Why is conceptualization so hard for the social sciences, particularly as compared to the physical sciences? We would seem to have every advantage. Physical science had to invent, almost from scratch, concepts of work, energy, power, force, momentum, acceleration, electron, molecule, and so on. Even concepts whose names existed previously (e.g., "work") took definitions having little to do with their former intuitive meaning. Because the physical world is not constructed by humans, we necessarily had to develop our conceptions of it "from the outside in." The social world, by contrast, is constructed by human beings, so we would expect social concepts to be obvious. Our language already has such socially central notions as power, legitimacy, the self, development, culture, prejudice, politics, and the like. Our intuitive understanding of these terms would seem to be all that is required for accurate conceptualizations. Why then do social science conceptualizations remain in such dispute?

Three forces seem to be at work. First, precisely because we approach social science from the inside, conceptualization is not taken very seriously. Since we "know" what culture is, for example, conceptual/analytical work is seen as theoretical nit-picking, taking time away from the "real" business of data gathering. As a result, conceptualization is pursued unsystematically. Methodology texts invariably consider issues of validity, but they do not discuss how useful and widely acceptable concepts can be reached in the first place. This is true even of methodological and philosophical works that directly consider the process of conceptualization. Hoover (1984), for example, jumps immediately from concepts to measurement, without consideration of how the concepts are created. Payne (1984) objects to the reification of terms like political development and modernization, opting instead to stick closely to operational definitions. Babbie (1986:98-102) distinguishes conceptualization from nominal and operational definitions, but then quotes Hempel (1952) in dismissal of conceptualization:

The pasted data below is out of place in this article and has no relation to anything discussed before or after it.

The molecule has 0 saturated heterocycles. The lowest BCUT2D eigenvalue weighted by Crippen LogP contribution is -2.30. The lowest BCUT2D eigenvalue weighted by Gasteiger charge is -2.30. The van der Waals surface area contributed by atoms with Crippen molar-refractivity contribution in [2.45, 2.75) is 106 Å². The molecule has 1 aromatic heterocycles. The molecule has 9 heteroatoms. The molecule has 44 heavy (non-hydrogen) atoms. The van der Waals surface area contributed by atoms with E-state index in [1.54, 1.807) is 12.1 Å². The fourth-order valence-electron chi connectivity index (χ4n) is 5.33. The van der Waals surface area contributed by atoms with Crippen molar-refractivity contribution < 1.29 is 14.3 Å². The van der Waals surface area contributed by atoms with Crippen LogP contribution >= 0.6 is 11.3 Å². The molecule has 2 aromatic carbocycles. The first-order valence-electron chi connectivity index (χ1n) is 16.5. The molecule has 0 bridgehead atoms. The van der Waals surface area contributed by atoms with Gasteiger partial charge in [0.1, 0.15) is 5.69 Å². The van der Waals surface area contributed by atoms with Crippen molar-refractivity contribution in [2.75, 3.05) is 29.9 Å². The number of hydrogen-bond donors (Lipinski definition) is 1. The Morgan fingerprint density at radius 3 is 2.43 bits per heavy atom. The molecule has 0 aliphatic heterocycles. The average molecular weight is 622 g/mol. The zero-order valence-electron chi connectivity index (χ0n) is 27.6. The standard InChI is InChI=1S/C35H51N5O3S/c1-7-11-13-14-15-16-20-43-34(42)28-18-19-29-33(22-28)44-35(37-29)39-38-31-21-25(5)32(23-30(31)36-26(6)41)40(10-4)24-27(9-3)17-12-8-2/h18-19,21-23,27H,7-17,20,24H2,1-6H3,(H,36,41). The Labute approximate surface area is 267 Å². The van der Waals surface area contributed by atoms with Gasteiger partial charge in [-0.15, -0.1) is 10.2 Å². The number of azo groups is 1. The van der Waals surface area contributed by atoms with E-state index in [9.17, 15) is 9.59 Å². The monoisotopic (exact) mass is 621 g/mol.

A "real" definition, according to traditional logic, is not a stipulation determining the meaning of some expression but a statement of the "essential nature" or the "essential attributes" of some entity. The notion of essential nature, however, is so vague as to render this characterization useless for the purposes of rigorous inquiry (Hempel, 1952:6).(4)